>> stored as UTF8 in Objective-C (so a 50mb text file will use 
>> 50mb of memory), while managed strings uses UTF16 (iow a 
>> 50mb text file uses 100mb of memory).

Changing the native example to read it as UTF16 still has no negative effect to the native example.

>> Our recommendation is to not use big chunks of memory, 
>> but instead process data in a streaming pattern, which 
>> avoids the whole problem.

Even doing it with a substantially smaller buffer (I was just eliminating more memory being created for a string builder, memory re-allocation when building the string etc since 50 mb should more than comfortably get loaded in a device with 1gb memory.

All that aside it doesn't explain why using the simple core .net functions like: System.File.ReadAllText fails. Why does it success on attempt one... then sometimes fail at attempt two.... or three...  it smacks of something not freeing up properly between each run since the previous should not be out of scope.

I’m not happy with this being marked as resolved without first checking that a satisfactory resolution has been achieved!
Comment 5 Rolf Bjarne Kvinge [MSFT] 2015-06-02 09:17:37 UTC
(In reply to comment #4)
> Forcing the compile to Armv7 + Armv7s (instead of Armv7 + ARM64) does replicate
> the problem on an iPad Air.
> 
> So question is how do we get this working on older devices?
> 
> >>  The reason it works with newer devices, is that newer devices have more memory.
> 
> INCORRECT. 4th Gen iPad and iPad Air both contain 1GB Memory.

You're correct, I can reproduce in 32-bit mode on my iPad Air. The memory usage in Instruments doesn't look different between the 32-bit and 64-bit apps though, so this could be an iOS difference (maybe the 64-bit version allows more memory to be used).

> >> The Objective-C sample isn't identical, because strings are 
> >> stored as UTF8 in Objective-C (so a 50mb text file will use 
> >> 50mb of memory), while managed strings uses UTF16 (iow a 
> >> 50mb text file uses 100mb of memory).
> 
> Changing the native example to read it as UTF16 still has no negative effect to
> the native example.
> 
> >> Our recommendation is to not use big chunks of memory, 
> >> but instead process data in a streaming pattern, which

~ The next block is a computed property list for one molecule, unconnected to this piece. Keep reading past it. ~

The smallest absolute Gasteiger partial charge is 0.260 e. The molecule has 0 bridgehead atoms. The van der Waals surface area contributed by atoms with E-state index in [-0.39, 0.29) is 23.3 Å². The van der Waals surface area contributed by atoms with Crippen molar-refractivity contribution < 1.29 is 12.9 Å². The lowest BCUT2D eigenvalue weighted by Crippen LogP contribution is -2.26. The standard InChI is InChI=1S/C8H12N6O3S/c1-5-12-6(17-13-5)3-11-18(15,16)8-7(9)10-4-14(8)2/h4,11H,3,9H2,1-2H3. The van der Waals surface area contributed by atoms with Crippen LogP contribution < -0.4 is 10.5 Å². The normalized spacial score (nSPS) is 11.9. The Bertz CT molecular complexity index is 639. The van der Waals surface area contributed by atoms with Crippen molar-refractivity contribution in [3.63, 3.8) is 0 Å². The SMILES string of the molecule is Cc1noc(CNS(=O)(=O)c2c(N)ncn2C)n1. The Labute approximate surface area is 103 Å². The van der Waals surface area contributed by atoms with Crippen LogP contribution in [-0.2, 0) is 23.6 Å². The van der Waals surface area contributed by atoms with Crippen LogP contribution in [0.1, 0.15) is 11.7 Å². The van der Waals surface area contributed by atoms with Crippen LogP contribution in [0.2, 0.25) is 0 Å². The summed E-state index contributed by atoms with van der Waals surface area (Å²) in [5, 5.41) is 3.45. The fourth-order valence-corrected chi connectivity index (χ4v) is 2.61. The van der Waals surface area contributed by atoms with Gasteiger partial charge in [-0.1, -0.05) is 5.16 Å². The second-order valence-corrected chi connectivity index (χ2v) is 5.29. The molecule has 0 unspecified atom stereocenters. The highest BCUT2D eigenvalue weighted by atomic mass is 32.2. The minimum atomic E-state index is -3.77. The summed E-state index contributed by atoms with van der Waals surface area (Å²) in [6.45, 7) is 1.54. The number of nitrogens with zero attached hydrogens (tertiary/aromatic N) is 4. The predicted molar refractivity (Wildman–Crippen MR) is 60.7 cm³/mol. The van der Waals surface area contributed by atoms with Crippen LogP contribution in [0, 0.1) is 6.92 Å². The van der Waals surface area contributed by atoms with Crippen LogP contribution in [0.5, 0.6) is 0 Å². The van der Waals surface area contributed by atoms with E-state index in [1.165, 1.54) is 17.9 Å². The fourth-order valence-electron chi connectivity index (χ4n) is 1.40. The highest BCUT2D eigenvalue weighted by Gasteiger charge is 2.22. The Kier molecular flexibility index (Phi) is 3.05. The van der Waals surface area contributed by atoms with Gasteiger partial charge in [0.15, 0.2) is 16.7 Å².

> >> avoids the whole problem.
> 
> Even doing it with a substantially smaller buffer (I was just eliminating more
> memory being created for a string builder, memory re-allocation when building
> the string etc since 50 mb should more than comfortably get loaded in a device
> with 1gb memory.

Loading a 50mb byte array, isn't the problem, the problem is that you're not using 50mb, but a lot more (adding up the numbers I gave previously get you to 450mb + ~240mb of memory the native NSLog implementation requires to print the string to the device log [1]).

That's 690mb of memory. IMHO the amazing part is that this is working on 64-bit devices in the first place.

> All that aside it doesn't explain why using the simple core .net functions
> like: System.File.ReadAllText fails. Why does it success on attempt one... then
> sometimes fail at attempt two.... or three...  it smacks of something not
> freeing up properly between each run since the previous should not be out of
> scope.

The GC isn't 100% deterministic, you can't let a variable out of scope and then depend on the corresponding memory being freed immediately.

[1] I don't know how Apple implemented NSLog, but Instruments show two CFStrings of 44mb + 66mb + a malloc of 132mb.
Comment 6 David Ingham 2015-06-03 09:59:02 UTC
I’m still not happy with this, if I get rid of the console.writeline to get rid of the extra 100’s of mb memory used for that it still gets killed for memory consumption. Natively I can process a file of 120mb on the device and it’s just fine.

I’ve pinned down a boundary where the behaviour seems to come into play….. if I have a file that’s  33,554,432 bytes in length then it will read this into a string with 100 iterations. By increasing the file size by just one byte to 33,554,433 bytes it can’t even manage 5 iterations! I’ve updated the example here:

https://github.com/ingybing/LargeFile-Xamarin.git

This feels more like one you breach this boundary something is going wrong. Especially since it only seems to happen when running as a 32 bit build. If you run it as a 64 bit build its ok.